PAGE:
On 22 June 2015, London-based think tank Legatum Institute held a panel discussion to mark the launch of ‘Beyond Propaganda’ series and the publication of the opening collection of essays titled ‘The New Authoritarians: Ruling Through Disinformation’. The initiative is aimed at supporting media, experts and the general public in dealing with challenges of media manipulation across the world.
The panel discussion was focused on the ways in which contemporary neo-authoritarian and ‘hybrid’ regimes such as China, Russia, Turkey or Venezuela have become more sophisticated in their use of propaganda. The panel was chaired by Peter Pomerantsev, Senior Fellow to Legatum’s Transitions Forum, author and documentary producer whose key interests lie in the former USSR region and issues of 21st century propaganda. The speakers were Abigail Fielding-Smith, reporter for the Bureau of Investigative Journalism who covered the Syrian uprising for the Financial Times; Yevhen Hlibovytsky, Ukranian journalist and policy expert who runs think tank and consultancy Pro-Mova, one of the founders of Ukraine’s Channel 5, and co-founder of Hromadske.tv; and Daniel Lansberg-Rodriguez, analyst and journalist specialising on Venezuela and Democracy Lab blogger. The discussion focused on the quandaries and innovative strategies of media manipulation in Venezuela, Syria and Ukraine, and also, predictably, addressed the exemplary case of Russian propaganda. This review concentrates mostly on the parts of the discussion related to Ukraine and Russia.
Anne Applebaum, Director of Legatum’s Transitions Forum, politics and foreign policy journalist and author, opened the discussion by stressing that in the current times, the ways in which people get information are as important as the information or particular policies themselves. Therefore, it is important to understand how information becomes disinformation, can be used by authoritarian regimes, and employed in the information war.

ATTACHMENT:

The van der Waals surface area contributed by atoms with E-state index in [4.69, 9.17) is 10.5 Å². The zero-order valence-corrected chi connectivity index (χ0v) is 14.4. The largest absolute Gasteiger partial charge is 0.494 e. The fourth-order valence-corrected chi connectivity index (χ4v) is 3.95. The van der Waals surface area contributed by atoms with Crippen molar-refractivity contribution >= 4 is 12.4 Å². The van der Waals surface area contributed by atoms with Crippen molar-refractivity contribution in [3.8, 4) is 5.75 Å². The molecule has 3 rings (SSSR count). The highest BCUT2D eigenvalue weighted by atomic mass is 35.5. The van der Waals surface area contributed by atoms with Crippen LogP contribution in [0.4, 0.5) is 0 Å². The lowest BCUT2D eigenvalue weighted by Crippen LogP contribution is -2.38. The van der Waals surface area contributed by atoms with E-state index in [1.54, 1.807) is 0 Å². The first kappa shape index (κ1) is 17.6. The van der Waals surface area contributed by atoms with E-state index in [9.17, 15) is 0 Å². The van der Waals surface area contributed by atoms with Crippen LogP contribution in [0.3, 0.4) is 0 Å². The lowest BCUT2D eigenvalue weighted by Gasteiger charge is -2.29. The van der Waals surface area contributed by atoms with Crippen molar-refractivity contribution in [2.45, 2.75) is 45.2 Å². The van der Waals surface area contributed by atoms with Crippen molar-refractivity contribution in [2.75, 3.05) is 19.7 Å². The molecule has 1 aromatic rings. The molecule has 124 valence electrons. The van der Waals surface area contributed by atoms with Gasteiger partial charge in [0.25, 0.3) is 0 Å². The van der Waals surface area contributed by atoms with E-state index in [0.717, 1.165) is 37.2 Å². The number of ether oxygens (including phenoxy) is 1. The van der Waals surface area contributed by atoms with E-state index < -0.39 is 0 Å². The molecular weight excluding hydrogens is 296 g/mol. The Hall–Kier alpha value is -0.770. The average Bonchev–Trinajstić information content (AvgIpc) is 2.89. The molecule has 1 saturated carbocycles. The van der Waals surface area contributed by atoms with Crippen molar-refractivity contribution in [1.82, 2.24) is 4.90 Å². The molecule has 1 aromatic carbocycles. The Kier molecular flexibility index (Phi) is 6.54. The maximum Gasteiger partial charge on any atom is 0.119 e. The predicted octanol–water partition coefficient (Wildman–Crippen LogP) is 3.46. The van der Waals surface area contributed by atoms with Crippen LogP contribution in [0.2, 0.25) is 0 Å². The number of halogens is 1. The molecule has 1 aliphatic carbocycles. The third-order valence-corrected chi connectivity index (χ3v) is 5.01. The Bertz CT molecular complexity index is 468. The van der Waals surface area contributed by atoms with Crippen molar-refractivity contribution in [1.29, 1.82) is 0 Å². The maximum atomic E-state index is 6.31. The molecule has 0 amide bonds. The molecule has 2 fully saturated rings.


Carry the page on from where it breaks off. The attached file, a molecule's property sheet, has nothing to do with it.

Pomerantsev then briefly introduced the rationale of the project launch. Information age, he asserted, has been mutating into disinformation age, and the challenges of such mutation are ours to deal with. He identified three main cross-cutting themes pertaining to these challenges. Firstly, the ‘new authoritarians’ have learnt to use the instruments of democracy against democracy. The examples include the use of elections as an authoritarian tool, creative use of media censorship allowing some freedom of speech but preventing any collective organisation, and employing crony capitalism in authoritarian media management and suppression of democratic initiatives. The second characteristic is a liquid approach to ideology, when propagandists convey contradictory messages including features of the Western lifestyle but not its political freedoms. Thirdly, disinformation can be used against ideology, when the point of the propaganda becomes not to censor or impose a clear ideological message, but rather to flood the media space with disinformation in order to complicate people’s understanding of the reality and stop social movements from developing.